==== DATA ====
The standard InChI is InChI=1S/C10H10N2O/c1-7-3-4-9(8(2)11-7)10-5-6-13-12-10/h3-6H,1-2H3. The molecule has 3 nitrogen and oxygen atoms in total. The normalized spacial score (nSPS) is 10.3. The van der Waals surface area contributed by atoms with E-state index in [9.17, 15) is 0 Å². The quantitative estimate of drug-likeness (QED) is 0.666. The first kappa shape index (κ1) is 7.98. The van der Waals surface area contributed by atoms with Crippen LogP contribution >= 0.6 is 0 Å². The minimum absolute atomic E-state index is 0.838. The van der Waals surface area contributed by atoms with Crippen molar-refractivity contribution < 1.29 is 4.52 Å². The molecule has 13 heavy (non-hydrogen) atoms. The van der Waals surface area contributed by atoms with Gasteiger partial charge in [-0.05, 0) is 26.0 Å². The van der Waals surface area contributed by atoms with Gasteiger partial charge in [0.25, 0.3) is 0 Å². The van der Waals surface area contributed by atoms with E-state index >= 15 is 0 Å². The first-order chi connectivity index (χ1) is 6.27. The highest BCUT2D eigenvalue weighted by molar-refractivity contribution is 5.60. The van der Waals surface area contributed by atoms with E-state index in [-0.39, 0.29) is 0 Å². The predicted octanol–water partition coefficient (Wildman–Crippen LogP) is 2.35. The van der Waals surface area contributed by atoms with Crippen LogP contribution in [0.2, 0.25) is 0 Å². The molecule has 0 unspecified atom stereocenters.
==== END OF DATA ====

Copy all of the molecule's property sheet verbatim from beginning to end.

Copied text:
The standard InChI is InChI=1S/C10H10N2O/c1-7-3-4-9(8(2)11-7)10-5-6-13-12-10/h3-6H,1-2H3. The molecule has 3 nitrogen and oxygen atoms in total. The normalized spacial score (nSPS) is 10.3. The van der Waals surface area contributed by atoms with E-state index in [9.17, 15) is 0 Å². The quantitative estimate of drug-likeness (QED) is 0.666. The first kappa shape index (κ1) is 7.98. The van der Waals surface area contributed by atoms with Crippen LogP contribution >= 0.6 is 0 Å². The minimum absolute atomic E-state index is 0.838. The van der Waals surface area contributed by atoms with Crippen molar-refractivity contribution < 1.29 is 4.52 Å². The molecule has 13 heavy (non-hydrogen) atoms. The van der Waals surface area contributed by atoms with Gasteiger partial charge in [-0.05, 0) is 26.0 Å². The van der Waals surface area contributed by atoms with Gasteiger partial charge in [0.25, 0.3) is 0 Å². The van der Waals surface area contributed by atoms with E-state index >= 15 is 0 Å². The first-order chi connectivity index (χ1) is 6.27. The highest BCUT2D eigenvalue weighted by molar-refractivity contribution is 5.60. The van der Waals surface area contributed by atoms with E-state index in [-0.39, 0.29) is 0 Å². The predicted octanol–water partition coefficient (Wildman–Crippen LogP) is 2.35. The van der Waals surface area contributed by atoms with Crippen LogP contribution in [0.2, 0.25) is 0 Å². The molecule has 0 unspecified atom stereocenters.